Whenever I read about “college costs” I feel like the analysis tends to leave out some simple and fairly obvious points about the consumer demand side of things. Imagine a scenario where you travel out of town on work and end up meeting up with an old friend you haven’t seen in a while. He’s a prosperous professional—a lawyer at a local firm, say—but not a top 1 percent master of the universe type. Basically, a guy with some discretionary income to blow but not someone who can just be indifferent to what everything costs. You’re surprised to see him roll up in a surprisingly fancy car and remark “wow, nice car!”
Imagine the following replies:
1. Yeah, I got an amazing deal on it. Apparently this color was wildly unpopular for some reason but I didn’t mind and got it at a great price.
2. Yeah, we had a blockbuster year at the firm so I decided to splurge with the bonus.
3. Yeah, after Hannah finished college Marie and I decided to downsize to a smaller house and buy ourselves fancy cars with the extra money.
4. Yeah, we found out about a discount college that provides 95% of the educational value of traditional college at half the price so we sent Hannah there and bought fancy cars instead.
5. Yeah, I probably shouldn’t have done it and I definitely shouldn’t be telling you about it but I got a bit of a hot stock tip from a client and bought this with the proceeds.
I feel like you can easily imagine someone saying four of these things to an old an friend, and the one I can’t imagine isn’t the one where you confess to a crime. People like to brag about getting a good deal or making savvy financial moves. People do not like to brag about shortchanging their kids’ education. “The Kids” is everyone’s favorite thing to spend money on. There’s a powerful biological impulse to transfer resources to one’s children, and there’s a strong social convention that doing things for the sake of your kids is desirable.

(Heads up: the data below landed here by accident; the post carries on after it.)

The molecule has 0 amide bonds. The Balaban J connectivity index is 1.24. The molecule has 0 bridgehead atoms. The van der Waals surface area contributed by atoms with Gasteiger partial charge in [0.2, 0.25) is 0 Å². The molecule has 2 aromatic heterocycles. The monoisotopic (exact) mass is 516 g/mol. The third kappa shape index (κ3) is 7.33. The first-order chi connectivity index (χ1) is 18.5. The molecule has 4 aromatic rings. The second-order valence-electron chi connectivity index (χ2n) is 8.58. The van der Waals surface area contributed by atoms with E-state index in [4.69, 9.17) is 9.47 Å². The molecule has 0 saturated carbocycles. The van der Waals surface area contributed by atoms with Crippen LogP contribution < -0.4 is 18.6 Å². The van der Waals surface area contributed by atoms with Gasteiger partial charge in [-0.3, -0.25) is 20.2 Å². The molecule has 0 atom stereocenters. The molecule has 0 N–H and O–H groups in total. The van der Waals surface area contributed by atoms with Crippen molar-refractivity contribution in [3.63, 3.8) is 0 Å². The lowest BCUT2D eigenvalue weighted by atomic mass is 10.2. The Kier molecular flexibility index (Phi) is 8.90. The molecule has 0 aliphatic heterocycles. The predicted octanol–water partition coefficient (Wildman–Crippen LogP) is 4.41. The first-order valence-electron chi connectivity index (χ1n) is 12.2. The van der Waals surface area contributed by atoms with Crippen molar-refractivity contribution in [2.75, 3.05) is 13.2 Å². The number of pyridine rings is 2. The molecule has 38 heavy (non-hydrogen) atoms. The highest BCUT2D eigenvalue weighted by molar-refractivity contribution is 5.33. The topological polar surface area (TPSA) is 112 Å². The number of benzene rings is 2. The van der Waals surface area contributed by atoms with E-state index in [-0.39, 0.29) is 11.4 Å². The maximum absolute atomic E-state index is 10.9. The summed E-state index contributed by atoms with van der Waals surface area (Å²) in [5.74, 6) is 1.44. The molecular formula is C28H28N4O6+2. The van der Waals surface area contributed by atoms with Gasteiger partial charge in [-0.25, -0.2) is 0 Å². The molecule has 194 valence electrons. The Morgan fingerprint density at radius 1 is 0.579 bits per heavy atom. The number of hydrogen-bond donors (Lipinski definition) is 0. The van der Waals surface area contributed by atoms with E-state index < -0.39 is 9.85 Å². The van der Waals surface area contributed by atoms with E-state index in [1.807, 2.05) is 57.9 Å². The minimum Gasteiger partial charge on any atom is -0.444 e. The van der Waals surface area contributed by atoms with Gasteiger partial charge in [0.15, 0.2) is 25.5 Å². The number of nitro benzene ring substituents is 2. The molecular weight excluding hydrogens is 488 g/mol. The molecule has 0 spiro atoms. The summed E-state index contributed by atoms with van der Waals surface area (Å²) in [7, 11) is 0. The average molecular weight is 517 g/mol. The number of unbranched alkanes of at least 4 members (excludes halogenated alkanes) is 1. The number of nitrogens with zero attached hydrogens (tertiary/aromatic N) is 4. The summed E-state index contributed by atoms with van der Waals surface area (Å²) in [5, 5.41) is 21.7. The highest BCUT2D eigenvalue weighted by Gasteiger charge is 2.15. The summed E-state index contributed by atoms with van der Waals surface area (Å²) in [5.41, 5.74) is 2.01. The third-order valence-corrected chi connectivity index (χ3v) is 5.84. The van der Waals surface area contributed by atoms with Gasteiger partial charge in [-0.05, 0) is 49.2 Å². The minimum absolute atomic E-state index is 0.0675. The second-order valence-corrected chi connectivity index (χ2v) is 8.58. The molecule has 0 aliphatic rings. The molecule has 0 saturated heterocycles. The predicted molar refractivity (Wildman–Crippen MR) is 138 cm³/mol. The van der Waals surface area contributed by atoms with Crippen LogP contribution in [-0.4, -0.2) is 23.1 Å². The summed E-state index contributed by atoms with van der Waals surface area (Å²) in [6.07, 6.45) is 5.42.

The era of huge across-the-board increases in college tuition is probably over despite this. The market of rich people isn’t that big, middle class families are out of money, and politicians have gotten tired of spending money on higher education. Schools serving the mass market will have no choice but to do more to constrain the prices that they charge. But if you look at the market for private high schools, I think you’ll see that among the minority of American families who do have a lot of money there’s essentially no limit to the amount of cash they’re willing to blow on school for their kids. The money doesn’t even really have to pay for quality as long as it pays for exclusivity and highly visible signals of quality. And if middle class incomes ever do start rising strongly again, I bet we’ll see colleges and universities shift gears back to “gobble up all the money” mode. For it to be otherwise, parents would have to be willing to make explicit tradeoffs between higher education and other kind of discretionary consumption goods and I just don’t think they will.